What Happens If You Don’t File Taxes?
Don’t fail to file taxes, even if your income looks like a pittance. In fact, you might even get some money back.
Financial confession time: I didn’t file my taxes in 2012.
I know that’s particularly horrendous for a personal finance writer to admit, but it’s the truth. It was two full years before I had my come-to-Jesus moment about money. At the time, I was waiting tables and working an unpaid internship. I made all my money in cash tips, and I was saving for a cross-country move.
I was convinced I didn’t have the money for taxes. To be honest, I didn’t really know how taxes work, and I thought that I would owe the government a big check. As a waitress making less than $25,000, the thought of handing over my hard-earned money felt depressing. I just hoped the IRS wouldn’t care about me. I was a small fish in a big pond, so who would spend the time coming after me should I fail to file? I was wrong — very wrong.
What Happens If You Don’t File Taxes? My Difficult Lesson
The government wants its money, and it will come for it. It took another two years, but in the spring of 2014, I got a very scary letter from the state of Massachusetts to say that I hadn’t paid my state taxes. If they didn’t receive their money, they’d hit me with a very steep fine and prosecute me for tax evasion. That’s what they got Al Capone for! Not exactly the kind of company I wanted to be associated with.
What made things worse? I was completely unprepared to deal with my sudden tax nightmare.
I no longer lived in Massachusetts, and I didn’t know how to file a late tax return. I was still financially illiterate, and this letter scared me. It made me feel like with one decision I’d made at 23, I’d ruined my whole life. My negligence two years earlier came back to bite me in the butt.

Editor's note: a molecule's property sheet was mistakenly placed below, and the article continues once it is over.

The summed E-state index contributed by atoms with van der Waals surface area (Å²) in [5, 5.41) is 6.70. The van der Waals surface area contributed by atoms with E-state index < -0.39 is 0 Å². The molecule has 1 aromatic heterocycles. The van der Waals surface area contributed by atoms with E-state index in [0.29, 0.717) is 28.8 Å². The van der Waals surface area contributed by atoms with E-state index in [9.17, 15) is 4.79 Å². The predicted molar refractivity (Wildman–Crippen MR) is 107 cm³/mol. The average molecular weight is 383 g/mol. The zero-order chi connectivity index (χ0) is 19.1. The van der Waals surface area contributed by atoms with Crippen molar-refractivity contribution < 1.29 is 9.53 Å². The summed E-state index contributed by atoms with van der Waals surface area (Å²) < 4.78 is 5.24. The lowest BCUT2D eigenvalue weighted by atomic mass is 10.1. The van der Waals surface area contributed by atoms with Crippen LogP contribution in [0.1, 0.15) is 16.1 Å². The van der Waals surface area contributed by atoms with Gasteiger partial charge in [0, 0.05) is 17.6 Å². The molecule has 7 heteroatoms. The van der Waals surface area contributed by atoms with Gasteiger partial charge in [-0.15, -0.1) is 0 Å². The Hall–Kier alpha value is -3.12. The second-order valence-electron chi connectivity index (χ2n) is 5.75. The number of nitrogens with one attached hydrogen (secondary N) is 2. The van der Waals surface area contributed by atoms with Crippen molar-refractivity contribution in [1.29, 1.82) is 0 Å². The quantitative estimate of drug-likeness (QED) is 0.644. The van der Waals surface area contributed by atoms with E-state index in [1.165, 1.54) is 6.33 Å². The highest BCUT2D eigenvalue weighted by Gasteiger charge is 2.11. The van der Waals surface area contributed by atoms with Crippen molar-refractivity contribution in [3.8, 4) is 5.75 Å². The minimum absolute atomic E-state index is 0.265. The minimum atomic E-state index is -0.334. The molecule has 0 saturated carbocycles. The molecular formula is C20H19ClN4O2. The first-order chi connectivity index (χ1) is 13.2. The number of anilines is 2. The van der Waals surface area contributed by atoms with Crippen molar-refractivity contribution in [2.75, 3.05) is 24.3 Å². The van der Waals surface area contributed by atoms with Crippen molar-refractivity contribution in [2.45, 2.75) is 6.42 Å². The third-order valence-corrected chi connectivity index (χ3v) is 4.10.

Filing Taxes Late
I had to hire an accountant to help me because I had no idea where to start. I just wanted to fix the situation and keep myself out of trouble with the law. So I spent a lot of time sorting through old papers to find my W-2s from the two different restaurants I worked at in 2012. Since I had kept such shoddy records, I didn’t have any receipts to use to claim any tax deductions, either. I had to foot the whole tax bill.
My accountant filed both a state and federal tax return for me, and I had to pay a late-filing fine on top of my accountant fees (he charged $150 per hour for the work). In total, I coughed up $250 to my accountant and about $400 to the government. I also got a tax refund from the government, which was unexpected. Unfortunately, I had to use it all to cover the expenses I incurred for filing taxes late.
I owed the government was so little because I had made so little working as a waitress. If I’d had a higher-earning job and skipped out on my taxes, that bill would have been much bigger.
The Bottom Line on Failure to File Taxes
Moral of the story? File your taxes, even if you don’t make that much money. They’re an important part of your financial health, and they can come into play when least expected. Your tax returns can affect your health care coverage if you’re on the Affordable Care Act (ACA); and they can be used in the house-buying process, too.
I’m thankful that about a month after I got that letter, I managed to completely take care of my taxes. Still, I had to use about half of my emergency fund to cover the upfront expenses of my accountant and the fees. That was a demoralizing blow. If I’d filed on time, I would’ve gotten money back from the government that wouldn’t go towards late fees. Instead, I could have used it to boost my emergency fund or start investing in the stock market.
All I got by avoiding my taxes in 2012 was stress and a scary letter. At least I didn’t go to jail! Now I use that same accountant to help me with my taxes as a freelancer, and I meet the filing deadline every year. I’ve learned my tax lesson: Don’t fail to file, no matter how tempting.
Need help with your taxes? Consider using software like TurboTax.
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